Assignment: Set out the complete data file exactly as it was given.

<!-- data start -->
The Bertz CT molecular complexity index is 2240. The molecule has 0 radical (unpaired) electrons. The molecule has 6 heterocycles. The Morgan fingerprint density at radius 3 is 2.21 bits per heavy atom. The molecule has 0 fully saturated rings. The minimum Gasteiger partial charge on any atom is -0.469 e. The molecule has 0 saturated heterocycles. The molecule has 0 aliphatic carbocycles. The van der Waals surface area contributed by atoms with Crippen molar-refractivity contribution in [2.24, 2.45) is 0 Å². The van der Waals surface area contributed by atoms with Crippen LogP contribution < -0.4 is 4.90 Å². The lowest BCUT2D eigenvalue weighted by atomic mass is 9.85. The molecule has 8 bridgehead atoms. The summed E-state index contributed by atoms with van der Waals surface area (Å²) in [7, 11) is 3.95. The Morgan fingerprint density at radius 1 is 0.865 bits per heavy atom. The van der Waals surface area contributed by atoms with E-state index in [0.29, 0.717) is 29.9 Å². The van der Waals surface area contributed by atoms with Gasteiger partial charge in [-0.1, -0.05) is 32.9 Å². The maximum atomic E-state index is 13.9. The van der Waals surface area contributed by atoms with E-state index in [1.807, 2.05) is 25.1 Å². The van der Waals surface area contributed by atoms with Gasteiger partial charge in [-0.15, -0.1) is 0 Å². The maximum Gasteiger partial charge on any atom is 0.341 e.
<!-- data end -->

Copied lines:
The Bertz CT molecular complexity index is 2240. The molecule has 0 radical (unpaired) electrons. The molecule has 6 heterocycles. The Morgan fingerprint density at radius 3 is 2.21 bits per heavy atom. The molecule has 0 fully saturated rings. The minimum Gasteiger partial charge on any atom is -0.469 e. The molecule has 0 saturated heterocycles. The molecule has 0 aliphatic carbocycles. The van der Waals surface area contributed by atoms with Crippen molar-refractivity contribution in [2.24, 2.45) is 0 Å². The van der Waals surface area contributed by atoms with Crippen LogP contribution < -0.4 is 4.90 Å². The lowest BCUT2D eigenvalue weighted by atomic mass is 9.85. The molecule has 8 bridgehead atoms. The summed E-state index contributed by atoms with van der Waals surface area (Å²) in [7, 11) is 3.95. The Morgan fingerprint density at radius 1 is 0.865 bits per heavy atom. The van der Waals surface area contributed by atoms with E-state index in [0.29, 0.717) is 29.9 Å². The van der Waals surface area contributed by atoms with Gasteiger partial charge in [-0.1, -0.05) is 32.9 Å². The maximum atomic E-state index is 13.9. The van der Waals surface area contributed by atoms with E-state index in [1.807, 2.05) is 25.1 Å². The van der Waals surface area contributed by atoms with Gasteiger partial charge in [-0.15, -0.1) is 0 Å². The maximum Gasteiger partial charge on any atom is 0.341 e.